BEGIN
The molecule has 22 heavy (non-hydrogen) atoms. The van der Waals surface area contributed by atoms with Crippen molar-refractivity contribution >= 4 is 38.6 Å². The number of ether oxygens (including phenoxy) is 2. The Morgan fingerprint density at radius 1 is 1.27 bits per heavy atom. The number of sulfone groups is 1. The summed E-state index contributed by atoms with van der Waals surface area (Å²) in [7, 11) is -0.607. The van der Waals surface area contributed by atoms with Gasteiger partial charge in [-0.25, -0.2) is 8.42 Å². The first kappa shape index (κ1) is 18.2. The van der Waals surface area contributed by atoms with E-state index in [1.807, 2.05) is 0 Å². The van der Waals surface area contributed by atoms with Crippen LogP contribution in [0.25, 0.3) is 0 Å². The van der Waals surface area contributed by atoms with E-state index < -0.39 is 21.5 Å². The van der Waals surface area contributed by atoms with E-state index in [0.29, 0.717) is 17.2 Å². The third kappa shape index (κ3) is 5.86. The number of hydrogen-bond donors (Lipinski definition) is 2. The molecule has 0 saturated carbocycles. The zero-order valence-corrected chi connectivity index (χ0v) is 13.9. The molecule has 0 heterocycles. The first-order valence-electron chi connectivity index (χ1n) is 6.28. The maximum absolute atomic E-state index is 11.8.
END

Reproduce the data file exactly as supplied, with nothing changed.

The molecule has 22 heavy (non-hydrogen) atoms. The van der Waals surface area contributed by atoms with Crippen molar-refractivity contribution >= 4 is 38.6 Å². The number of ether oxygens (including phenoxy) is 2. The Morgan fingerprint density at radius 1 is 1.27 bits per heavy atom. The number of sulfone groups is 1. The summed E-state index contributed by atoms with van der Waals surface area (Å²) in [7, 11) is -0.607. The van der Waals surface area contributed by atoms with Gasteiger partial charge in [-0.25, -0.2) is 8.42 Å². The first kappa shape index (κ1) is 18.2. The van der Waals surface area contributed by atoms with E-state index in [1.807, 2.05) is 0 Å². The van der Waals surface area contributed by atoms with Crippen LogP contribution in [0.25, 0.3) is 0 Å². The van der Waals surface area contributed by atoms with E-state index < -0.39 is 21.5 Å². The van der Waals surface area contributed by atoms with E-state index in [0.29, 0.717) is 17.2 Å². The third kappa shape index (κ3) is 5.86. The number of hydrogen-bond donors (Lipinski definition) is 2. The molecule has 0 saturated carbocycles. The zero-order valence-corrected chi connectivity index (χ0v) is 13.9. The molecule has 0 heterocycles. The first-order valence-electron chi connectivity index (χ1n) is 6.28. The maximum absolute atomic E-state index is 11.8.